Fr. Griffiths at Hypersync presents a call for Prayer Book Anglicans at the same time that a very thoughtful post by Fr. Haller makes the rounds and shows up on the Cafe. There’s an interesting, inevitable and contructive tension between these two reflections. One polarity is the call to continuity, consistency and stability in the call back to prayer book faithfulness. The other polarity is the recognition of basic reality: there is no monolithic prayer book that contains and describes the whole of the Anglican Way; while the English 1662 BCP has a special claim given its long-standing status and its role during the era of imperalistic evangelism, the Laudian prayer book (Scottish 1637 BCP) and its American offspring should not be denied their proper place. Furthermore, not all the changes motivated by the broad Liturgical Renewal following Vatican II (contained in the American 1979 BCP and other recent national variants) should be excluded as aberrations as some of these changes put far firmer historical footing on the intentions signalled by Archbishop Cranmer in the preface to the 1549 BCP.
Between these polarities, I believe there is a constructive tension that can responsibly be called Prayer Book Anglicanism that is not static but holds within itself possibilities including my preferred position–Prayer Book Catholicism. I would suggest that this position can best be staked out by a set of indispensible liturgical texts from which Anglicans draw their core theology and identity. Here’s my thesis–I’d love to hear your thoughts and disagreements…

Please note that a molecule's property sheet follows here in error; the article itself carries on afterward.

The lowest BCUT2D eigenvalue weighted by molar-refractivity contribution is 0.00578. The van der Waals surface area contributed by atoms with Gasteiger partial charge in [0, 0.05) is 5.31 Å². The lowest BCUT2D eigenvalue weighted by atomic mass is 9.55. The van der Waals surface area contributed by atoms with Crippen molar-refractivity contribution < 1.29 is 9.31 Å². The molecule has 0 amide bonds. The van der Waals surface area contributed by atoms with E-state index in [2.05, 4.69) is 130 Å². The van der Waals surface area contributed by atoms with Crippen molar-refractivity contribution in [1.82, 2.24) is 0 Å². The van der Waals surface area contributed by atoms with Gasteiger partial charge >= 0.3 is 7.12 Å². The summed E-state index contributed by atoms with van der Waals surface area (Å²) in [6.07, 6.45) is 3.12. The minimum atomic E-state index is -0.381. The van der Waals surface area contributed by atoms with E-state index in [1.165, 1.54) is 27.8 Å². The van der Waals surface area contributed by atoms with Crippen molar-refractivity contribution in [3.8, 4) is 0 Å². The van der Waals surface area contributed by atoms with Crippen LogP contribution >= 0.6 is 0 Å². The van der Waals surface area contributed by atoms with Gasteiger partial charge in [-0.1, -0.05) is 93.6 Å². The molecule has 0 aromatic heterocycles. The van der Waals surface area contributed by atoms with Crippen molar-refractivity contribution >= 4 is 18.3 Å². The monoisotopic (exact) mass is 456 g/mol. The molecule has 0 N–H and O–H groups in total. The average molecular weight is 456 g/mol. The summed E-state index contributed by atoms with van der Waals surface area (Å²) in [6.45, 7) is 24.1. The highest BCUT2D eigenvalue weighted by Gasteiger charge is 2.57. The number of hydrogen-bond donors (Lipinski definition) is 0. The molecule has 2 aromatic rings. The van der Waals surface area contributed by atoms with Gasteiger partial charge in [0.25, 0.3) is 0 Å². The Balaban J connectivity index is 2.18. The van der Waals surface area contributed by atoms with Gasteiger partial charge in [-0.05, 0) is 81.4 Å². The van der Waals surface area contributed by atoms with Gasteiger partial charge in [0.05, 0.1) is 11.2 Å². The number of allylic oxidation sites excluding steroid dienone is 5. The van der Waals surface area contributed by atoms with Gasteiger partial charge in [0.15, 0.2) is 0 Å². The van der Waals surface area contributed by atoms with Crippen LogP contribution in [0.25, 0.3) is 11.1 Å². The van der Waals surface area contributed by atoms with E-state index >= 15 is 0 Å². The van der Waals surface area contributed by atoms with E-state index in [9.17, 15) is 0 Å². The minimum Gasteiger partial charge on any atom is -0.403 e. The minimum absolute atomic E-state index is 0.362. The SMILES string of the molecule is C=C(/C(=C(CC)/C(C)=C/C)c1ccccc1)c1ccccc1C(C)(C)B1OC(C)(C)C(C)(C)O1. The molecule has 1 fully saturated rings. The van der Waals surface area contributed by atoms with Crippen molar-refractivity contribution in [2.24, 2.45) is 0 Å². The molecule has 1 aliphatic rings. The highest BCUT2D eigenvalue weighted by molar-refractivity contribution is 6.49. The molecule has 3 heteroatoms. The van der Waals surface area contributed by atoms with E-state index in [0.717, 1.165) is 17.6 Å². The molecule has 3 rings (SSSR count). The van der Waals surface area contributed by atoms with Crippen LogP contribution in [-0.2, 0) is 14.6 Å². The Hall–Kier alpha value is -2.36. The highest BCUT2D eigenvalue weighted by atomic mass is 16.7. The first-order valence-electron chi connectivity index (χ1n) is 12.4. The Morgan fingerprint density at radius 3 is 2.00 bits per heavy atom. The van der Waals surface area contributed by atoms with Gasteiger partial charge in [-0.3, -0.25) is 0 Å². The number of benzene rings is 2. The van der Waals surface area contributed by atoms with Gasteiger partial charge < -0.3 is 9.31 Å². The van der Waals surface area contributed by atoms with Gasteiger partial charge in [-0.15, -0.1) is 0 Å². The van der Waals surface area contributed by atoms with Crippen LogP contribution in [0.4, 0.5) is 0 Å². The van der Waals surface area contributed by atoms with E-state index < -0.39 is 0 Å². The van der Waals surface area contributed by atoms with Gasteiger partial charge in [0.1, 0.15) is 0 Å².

Central Thesis: The heart of all Anglican Books of Common Prayer and thus the heart of the Anglican Path of Spirituality is the complimentary use of the Mass and the Office within the structure of the Liturgical Year.
Common crucial Mass texts include:
- The Collect for Purity
- Gospel and non-Gospel Reading(s) keyed to the mysteries of the Liturgical Year
- the Nicene Creed
- The Canon of the Eucharistic Prayer (This last is, historically, the most problematic, as Christopher and others more knowledgeable than I can attest. However, I believe that a general precis of characteristics can be identified including the distinctive double epiclesis where the Holy Spirit is invoked upon both the eucharistic elements of the bread and wine and the echaristic element of the gathered congregation [[yes–I know it’s not in all books–it’s still characteristically Anglican…])
Common crucial Office texts include:
- Regular constant repetition of the Psalter as the heart of the Office
- A lectionary that attempts to cover a vast amount if not the whole of Scripture within a set period
- Regular if not daily repetition of: the Te Deum, the Benedictus, the Magnificat, and the Nunc Dimittis
- The Apostles Creed
- A seasonal pattern that leads us to reflect upon the mysteries of the Incarnation, Passion, and Resurrection of our Lord through the lenses of various aspects of our Lord’s words and works. I.e., minimally Advent, Christmas, Lent, and Easter
- a yearly recollection of a handful of stars that form the great and brilliant constellation of the Communion of the Saints including saints from the Scriptures and through the scope of Christian history
- A body of collects, mutable though rooted in historical precedents, that bind both Mass and Office to the framework of the year
Wanna be a Prayer Book Anglican? Then I’d suggest that these are the materials we need to be mastering. Not just using, but reflecting upon, digging into, and embodying as we attempt to live our faith. Mastering–as we offer and present unto the Lord our selves, our souls and bodies, to be a reasonable, holy, and living sacrifice in order–not to live into a label, even as one as great as “Anglican”–but into the life in which we are hid with Christ in God.